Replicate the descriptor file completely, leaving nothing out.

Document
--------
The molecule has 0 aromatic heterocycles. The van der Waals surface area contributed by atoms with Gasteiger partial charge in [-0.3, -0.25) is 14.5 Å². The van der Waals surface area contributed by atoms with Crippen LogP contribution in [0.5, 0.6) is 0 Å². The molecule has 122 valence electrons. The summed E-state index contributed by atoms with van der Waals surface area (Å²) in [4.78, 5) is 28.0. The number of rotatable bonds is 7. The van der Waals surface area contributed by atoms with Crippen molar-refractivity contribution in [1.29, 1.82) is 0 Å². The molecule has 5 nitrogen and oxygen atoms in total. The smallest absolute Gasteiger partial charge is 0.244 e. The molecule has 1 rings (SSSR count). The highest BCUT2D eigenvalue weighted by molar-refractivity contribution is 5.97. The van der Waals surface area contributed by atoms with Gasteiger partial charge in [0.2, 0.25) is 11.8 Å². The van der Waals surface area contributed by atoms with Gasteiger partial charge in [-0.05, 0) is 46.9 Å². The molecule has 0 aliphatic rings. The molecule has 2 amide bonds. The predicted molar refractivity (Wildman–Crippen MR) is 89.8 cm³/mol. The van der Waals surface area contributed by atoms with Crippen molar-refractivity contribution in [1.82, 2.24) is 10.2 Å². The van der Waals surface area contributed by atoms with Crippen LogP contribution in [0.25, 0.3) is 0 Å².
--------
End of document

The molecule has 0 aromatic heterocycles. The van der Waals surface area contributed by atoms with Gasteiger partial charge in [-0.3, -0.25) is 14.5 Å². The van der Waals surface area contributed by atoms with Crippen LogP contribution in [0.5, 0.6) is 0 Å². The molecule has 122 valence electrons. The summed E-state index contributed by atoms with van der Waals surface area (Å²) in [4.78, 5) is 28.0. The number of rotatable bonds is 7. The van der Waals surface area contributed by atoms with Crippen molar-refractivity contribution in [1.29, 1.82) is 0 Å². The molecule has 5 nitrogen and oxygen atoms in total. The smallest absolute Gasteiger partial charge is 0.244 e. The molecule has 1 rings (SSSR count). The highest BCUT2D eigenvalue weighted by molar-refractivity contribution is 5.97. The van der Waals surface area contributed by atoms with Gasteiger partial charge in [0.2, 0.25) is 11.8 Å². The van der Waals surface area contributed by atoms with Gasteiger partial charge in [-0.05, 0) is 46.9 Å². The molecule has 0 aliphatic rings. The molecule has 2 amide bonds. The predicted molar refractivity (Wildman–Crippen MR) is 89.8 cm³/mol. The van der Waals surface area contributed by atoms with Crippen molar-refractivity contribution in [1.82, 2.24) is 10.2 Å². The van der Waals surface area contributed by atoms with Crippen LogP contribution in [0.25, 0.3) is 0 Å².